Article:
An article a read yesterday, talked about schooling consisting of “ever decreasing circles”. For some, it might be true, but I see schooling as full of half circles, triangles, squares, complete circles or any other shape you can think of and made more interesting when they are linked together or combined.
However, you should never underestimate the power of riding a good circle, and this is what today’s exercise is all about.
Starting at A (or C) ride a twenty metre circle, and then immediately ride a fifteen metre circle, and then immediately ride a ten metre circle from the same point. This exercise can be done in walk, trot or even canter for the brave.
It sounds easy, but give it a go. I think you’ll be surprised, and be critical here, how your second and third circles have drifted from your starting point. Additionally, you’ve probably ended up with egg shaped circles and a deteriorating gait because the inside handled hasn’t increased it’s workload to carry more weight on the smaller circles.
I used the exercise with a client today, and whilst the twenty metre circle came easily to her she did need to watch that the corners didn’t draw her horse in, distorting the symmetry of the circle. It was fairly easy to maintain the rhythm throughout the circle, and keep her horse straight (hindquarters following front legs) with the correct amount of bend.
However, when they moved onto the fifteen metre circle it began to go askew. The first quarter began on much the same track as the twenty metre circle, before she corrected herself at the halfway point, however they had lost their rhythm and balance. To begin the fifteen metre circle more correctly, she just had to prepare for it whilst riding the last quarter of the twenty metre circle and have her outside aids ready to increase the bend through her horses body as they reached the starting point. It helped when she imagined the letter A to be a tangent, only touching the very edge of the circle for one stride.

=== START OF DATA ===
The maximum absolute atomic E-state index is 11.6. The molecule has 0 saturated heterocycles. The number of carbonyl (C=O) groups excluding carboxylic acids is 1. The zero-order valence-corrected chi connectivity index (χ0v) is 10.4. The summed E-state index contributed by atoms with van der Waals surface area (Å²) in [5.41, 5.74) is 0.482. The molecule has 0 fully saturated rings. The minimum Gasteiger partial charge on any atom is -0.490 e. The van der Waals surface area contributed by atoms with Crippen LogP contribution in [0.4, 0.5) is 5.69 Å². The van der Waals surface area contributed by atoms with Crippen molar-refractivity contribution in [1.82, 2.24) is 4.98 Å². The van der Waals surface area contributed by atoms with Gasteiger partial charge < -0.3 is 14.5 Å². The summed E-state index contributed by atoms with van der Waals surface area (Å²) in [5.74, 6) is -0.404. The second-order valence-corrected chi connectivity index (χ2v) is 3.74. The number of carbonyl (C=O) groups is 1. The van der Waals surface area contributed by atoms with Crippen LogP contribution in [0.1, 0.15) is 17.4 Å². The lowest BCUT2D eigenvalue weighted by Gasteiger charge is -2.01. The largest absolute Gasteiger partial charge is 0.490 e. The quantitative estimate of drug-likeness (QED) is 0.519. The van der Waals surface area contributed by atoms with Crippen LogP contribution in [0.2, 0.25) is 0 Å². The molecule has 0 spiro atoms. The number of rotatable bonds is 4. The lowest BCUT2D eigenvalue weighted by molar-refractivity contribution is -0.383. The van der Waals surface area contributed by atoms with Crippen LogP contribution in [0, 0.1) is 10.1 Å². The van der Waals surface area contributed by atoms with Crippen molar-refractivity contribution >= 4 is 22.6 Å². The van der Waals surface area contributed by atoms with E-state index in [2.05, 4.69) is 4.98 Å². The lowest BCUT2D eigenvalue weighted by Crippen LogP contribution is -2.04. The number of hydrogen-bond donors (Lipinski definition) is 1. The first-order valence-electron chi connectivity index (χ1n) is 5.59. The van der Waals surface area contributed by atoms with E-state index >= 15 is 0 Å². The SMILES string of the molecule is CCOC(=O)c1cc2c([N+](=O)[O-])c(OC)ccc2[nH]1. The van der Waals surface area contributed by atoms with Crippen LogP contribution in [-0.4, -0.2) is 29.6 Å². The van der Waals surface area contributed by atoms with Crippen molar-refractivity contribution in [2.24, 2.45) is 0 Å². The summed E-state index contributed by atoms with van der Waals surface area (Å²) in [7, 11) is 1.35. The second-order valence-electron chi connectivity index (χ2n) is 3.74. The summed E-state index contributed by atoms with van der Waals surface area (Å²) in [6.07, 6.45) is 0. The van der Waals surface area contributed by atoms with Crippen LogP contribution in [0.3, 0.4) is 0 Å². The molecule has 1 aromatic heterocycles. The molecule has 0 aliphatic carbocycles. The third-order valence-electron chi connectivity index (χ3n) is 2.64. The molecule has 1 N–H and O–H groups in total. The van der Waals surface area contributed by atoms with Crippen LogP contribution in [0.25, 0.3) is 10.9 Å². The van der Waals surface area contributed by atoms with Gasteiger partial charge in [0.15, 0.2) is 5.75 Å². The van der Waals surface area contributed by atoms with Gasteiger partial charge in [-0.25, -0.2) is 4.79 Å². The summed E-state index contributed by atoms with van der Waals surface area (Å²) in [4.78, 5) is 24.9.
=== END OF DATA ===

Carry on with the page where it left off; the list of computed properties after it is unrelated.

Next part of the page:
In much the same way we looked at improving her ten metre circle. To help, I got her to ride each size circle a couple of times so she was secure with them before changing the question. Changing the amount of bend and engagement of the hindquarters with different circles really tests the suppleness and strength of the horse as the rhythm needs to stay the same, and the impulsion shouldn’t drop on a smaller circle.
Once this is mastered on both reins it can be tried at the letter E or B so that the rider has to gauge the correct size circle in different areas of the arena. Improving the eye for circles helps enormously in dressage tests, where you don’t have your personal visual cues (the pink flower along the fenceline for example), which means you’ll gain accuracy marks.
A harder version, which I may try tomorrow with one of my rides, is to go from a twenty metre circle directly onto a ten metre circle and then back again. This requires a higher degree of control and accuracy by the rider and a more supple, balanced horse.